Creative Personal Finance

Over the years of writing this blog I’ve struggled to explain why personal finance is so difficult for some people to get. Some people know what the right thing to do is but often can’t seem to do it or get frustrated with the huge volume of choices.  Then I read a quote the other day that I think helps explain my problem.  I won’t give you an exact quote, but the gist was economics is not a science, but rather an art since it lacks one of the basic science requirements: predictable outcomes.  Personal finance therefore is perhaps better described as a form of art.

In most forms of art there are some general rules to follow.  Plays usually have acts and novels have beginnings, middles and ends while paintings have certain classes like landscapes or abstracts.  In personal finance we have rules of thumb such as spend less than you earn, but like all art itself even the general rules can be broken at times.  For example, a novel starts at the end and then flash back to the beginning or using the Smith Maneuver may result in you spending more than you earn.  Granted with a Smith you are spending money on investments, but you could still be breaking the general rule.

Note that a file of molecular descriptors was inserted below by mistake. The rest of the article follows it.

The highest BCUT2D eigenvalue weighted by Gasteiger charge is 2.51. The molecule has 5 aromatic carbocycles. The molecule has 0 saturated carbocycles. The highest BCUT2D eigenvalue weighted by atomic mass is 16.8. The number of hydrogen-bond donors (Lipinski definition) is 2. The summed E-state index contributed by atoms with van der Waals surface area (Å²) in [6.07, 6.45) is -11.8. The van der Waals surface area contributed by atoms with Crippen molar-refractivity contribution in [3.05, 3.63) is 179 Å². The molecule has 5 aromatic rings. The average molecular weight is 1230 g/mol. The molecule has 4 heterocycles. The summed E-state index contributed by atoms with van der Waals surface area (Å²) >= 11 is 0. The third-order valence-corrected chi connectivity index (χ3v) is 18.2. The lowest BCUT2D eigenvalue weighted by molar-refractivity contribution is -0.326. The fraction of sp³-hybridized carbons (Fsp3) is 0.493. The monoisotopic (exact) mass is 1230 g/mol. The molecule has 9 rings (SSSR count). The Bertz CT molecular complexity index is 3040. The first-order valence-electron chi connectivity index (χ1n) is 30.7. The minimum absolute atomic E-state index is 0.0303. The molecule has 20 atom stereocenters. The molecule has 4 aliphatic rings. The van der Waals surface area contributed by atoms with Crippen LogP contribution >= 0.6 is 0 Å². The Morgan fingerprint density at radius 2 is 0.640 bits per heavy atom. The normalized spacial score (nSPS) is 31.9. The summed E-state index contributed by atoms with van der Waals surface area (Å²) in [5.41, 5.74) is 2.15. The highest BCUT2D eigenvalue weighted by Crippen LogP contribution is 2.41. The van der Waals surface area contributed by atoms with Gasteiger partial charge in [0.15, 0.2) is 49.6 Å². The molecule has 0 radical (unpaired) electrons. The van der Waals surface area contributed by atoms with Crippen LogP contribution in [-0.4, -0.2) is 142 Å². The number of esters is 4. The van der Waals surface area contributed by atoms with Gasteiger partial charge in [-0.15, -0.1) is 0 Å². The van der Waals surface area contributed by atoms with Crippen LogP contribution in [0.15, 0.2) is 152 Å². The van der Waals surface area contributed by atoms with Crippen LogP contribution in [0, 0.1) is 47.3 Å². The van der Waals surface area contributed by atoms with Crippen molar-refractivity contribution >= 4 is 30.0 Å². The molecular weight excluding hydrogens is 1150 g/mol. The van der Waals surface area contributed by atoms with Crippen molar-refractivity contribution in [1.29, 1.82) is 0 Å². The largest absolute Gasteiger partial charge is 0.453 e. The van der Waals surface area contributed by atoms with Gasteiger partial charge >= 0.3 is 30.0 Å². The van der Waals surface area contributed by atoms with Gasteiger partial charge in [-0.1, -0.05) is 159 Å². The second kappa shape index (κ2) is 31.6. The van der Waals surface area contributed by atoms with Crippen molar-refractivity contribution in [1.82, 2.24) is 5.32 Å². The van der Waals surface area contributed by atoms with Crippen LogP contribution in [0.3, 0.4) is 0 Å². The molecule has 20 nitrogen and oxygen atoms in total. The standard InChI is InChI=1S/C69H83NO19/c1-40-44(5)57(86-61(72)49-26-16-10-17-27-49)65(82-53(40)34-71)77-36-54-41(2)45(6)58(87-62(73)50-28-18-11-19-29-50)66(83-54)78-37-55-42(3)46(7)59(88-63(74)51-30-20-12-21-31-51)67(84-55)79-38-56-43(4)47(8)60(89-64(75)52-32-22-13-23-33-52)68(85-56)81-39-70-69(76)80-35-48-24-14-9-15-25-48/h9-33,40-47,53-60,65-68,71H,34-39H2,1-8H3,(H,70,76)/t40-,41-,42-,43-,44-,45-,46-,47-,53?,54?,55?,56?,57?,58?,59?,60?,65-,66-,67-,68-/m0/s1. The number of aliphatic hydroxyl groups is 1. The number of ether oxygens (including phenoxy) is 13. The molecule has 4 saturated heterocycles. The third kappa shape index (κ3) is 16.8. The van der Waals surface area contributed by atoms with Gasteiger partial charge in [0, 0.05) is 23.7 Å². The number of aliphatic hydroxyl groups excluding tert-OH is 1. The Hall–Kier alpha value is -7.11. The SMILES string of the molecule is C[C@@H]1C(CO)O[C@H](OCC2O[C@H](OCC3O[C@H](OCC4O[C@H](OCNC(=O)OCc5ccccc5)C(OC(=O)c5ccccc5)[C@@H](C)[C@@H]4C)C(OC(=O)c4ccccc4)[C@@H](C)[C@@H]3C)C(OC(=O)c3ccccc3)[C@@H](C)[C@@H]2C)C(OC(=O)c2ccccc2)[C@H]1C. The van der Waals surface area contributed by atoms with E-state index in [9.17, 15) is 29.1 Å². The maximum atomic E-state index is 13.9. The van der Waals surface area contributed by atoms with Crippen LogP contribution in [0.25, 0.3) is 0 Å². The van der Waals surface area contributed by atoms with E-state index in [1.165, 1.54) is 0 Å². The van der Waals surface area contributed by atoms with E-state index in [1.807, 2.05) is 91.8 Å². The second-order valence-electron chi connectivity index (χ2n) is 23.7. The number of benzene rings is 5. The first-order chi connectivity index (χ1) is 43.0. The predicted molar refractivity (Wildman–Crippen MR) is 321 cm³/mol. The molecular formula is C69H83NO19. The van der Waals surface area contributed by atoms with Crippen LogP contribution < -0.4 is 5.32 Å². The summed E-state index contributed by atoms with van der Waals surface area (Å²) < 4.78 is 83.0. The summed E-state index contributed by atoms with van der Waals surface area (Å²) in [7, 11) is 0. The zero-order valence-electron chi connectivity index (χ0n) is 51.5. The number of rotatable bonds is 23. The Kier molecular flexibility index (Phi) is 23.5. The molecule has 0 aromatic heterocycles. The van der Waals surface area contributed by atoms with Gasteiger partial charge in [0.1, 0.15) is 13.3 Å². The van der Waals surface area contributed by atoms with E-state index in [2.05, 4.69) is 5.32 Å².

Yet in the past people have been treating personal finance as a science by focusing on the numbers which would imply there are only a certain number of ways to achieve a particular outcome.  Yet the truth is there are no limits in art, you can do just about anything you can come up with.    So you might know that you are better off to invest than pay down your mortgage, but still choose to pay down the mortgage.